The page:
Hey peeps! Wow, exciting things are happening at the flip these days. The kitchen and den aren’t going to know what hit them by the time things are through, that’s for sure.
Speaking of the kitchen, I seem to remember that I promised you guys a little series about tricking it out with cabinets from a big box store!
Let’s get started, shall we?
We’ve done plenty of fully custom kitchens (5 of them so far!), but we’ve lusted after the Martha Stewart line of cabinets from Home Depot for awhile and we thought it was high time to give them a whirl. Martha’s cabinets are semi-custom – in the world of cabinetry, they fall somewhere in the middle in terms of cost and customization.
If you’re thinking about using big box cabinetry in your kitchen remodel, here’s how to get started!
1. Scope out your options. There are a few big box retailers out there, from Home Depot to Ikea, etc., that offer semi-custom cabinetry. Do your homework and check out all the different product lines and finishes that they offer. You may find that you really love the options available at one retailer over another. In my case, I’m in love with Martha’s line, so my search was short and sweet.
2. Make sure it works with your budget. We all know that cabinetry prices can vary wildly between custom, semi-custom and off the shelf. But did you know that even in the narrow category of “semi-custom cabinetry from the Martha Stewart line at Home Depot” there are huge price variations? Tis true.
As a general rule of thumb, cabinets are priced per linear foot, and that price includes standard-sized uppers and lowers. The price also depends upon the door style that you choose – in Martha’s line, the price ranges from $79 for the most basic door to $200 for the fanciest door. The doors that we liked best ranged from $106 for the Wainscott to $178 for Skylands.
The “price per foot” of cabinets seems to be just a guide, though – somehow the price manages to go up, ha!
3. Scope out the other goodies. Cabinets are lots of fun, but cabinets + counter tops = even more fun. :) I knew that Home Depot carried marble, granite and other solid surface counter tops, but I didn’t know that they only charged for their material by the foot. That’s a HUGE deal! You see, stone yards charge by the slab – that means that you have to pay for a full slab, even if you only use a little tiny bit of it. You can get around that issue by buying a remnant piece of counter top from a fabricator, but then your selection is really, really limited. (If you more info about this topic, read this post.)
This is an especially good deal if you need bathroom counter tops which require just a few feet of material, or if you want a kitchen island in a contrasting material with “wow” factor. Can you tell that I’m excited about this?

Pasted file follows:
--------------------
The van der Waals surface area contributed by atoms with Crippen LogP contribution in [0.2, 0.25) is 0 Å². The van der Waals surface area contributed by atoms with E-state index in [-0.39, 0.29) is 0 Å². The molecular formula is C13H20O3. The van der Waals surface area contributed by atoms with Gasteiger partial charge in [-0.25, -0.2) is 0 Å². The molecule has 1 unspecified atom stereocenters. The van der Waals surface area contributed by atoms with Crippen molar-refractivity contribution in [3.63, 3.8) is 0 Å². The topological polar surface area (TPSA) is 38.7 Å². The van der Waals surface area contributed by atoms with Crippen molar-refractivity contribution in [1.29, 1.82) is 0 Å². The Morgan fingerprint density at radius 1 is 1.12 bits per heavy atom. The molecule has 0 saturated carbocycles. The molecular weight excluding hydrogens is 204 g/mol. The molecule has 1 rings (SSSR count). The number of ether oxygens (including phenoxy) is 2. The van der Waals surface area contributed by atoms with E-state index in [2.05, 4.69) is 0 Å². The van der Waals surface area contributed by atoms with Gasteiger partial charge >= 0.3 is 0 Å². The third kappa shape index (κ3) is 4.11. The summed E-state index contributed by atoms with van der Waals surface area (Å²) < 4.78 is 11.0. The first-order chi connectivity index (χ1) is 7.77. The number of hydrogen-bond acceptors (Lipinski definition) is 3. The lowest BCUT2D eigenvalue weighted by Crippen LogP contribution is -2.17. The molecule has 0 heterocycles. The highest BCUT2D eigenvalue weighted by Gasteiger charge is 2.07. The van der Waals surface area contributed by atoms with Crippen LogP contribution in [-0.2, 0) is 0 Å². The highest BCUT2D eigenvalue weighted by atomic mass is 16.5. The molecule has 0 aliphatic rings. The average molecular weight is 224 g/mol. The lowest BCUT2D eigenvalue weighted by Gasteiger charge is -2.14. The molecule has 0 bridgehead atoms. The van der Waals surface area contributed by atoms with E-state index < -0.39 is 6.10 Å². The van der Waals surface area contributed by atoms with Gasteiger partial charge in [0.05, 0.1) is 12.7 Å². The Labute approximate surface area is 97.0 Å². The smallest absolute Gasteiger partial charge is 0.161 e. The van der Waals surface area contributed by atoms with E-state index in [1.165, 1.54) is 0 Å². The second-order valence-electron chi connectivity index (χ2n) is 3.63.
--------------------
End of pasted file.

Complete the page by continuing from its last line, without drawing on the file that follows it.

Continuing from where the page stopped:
4. Make an appointment with the big box kitchen designer. You can absolutely design the kitchen by yourself – goodness knows you can’t stop me from doing it! But . . . and this is a big “but” . . . you really do need the expertise of the kitchen designer. The designer knows all the ins and outs of the product, and has access to a handy binder with all the available options. You have no such binder. So by all means, have a vision of the finished kitchen in your head, have drawings, make a diorama, whatever – but remember that you need the kitchen designer to actually make it happen.
5. Make an appointment to have your kitchen measured. Home Depot knows that you can’t be trusted with a tape measurer, so they have a licensed and insured contractor come out to your home and take the measurements of your kitchen for you. Hallelujah! You can have them measure before or after the existing kitchen is demo’d – the final round of measurements won’t be taken until any changes being made to the shell of the kitchen have been framed out. In our case, we wanted to speed the process up and had the first round of measurements taken while the kitchen still looked like this:
However, they’re coming to take the final measurements this week, now that the kitchen looks like this:
(That’s the kitchen on the right.)
6. Prep for your appointment with the kitchen designer. Start scheming. Schedule the wrecking ball. Pull out the graph paper and get to drawing.
That’s all for now -stay tuned for the second installment, and for more updates on the flip!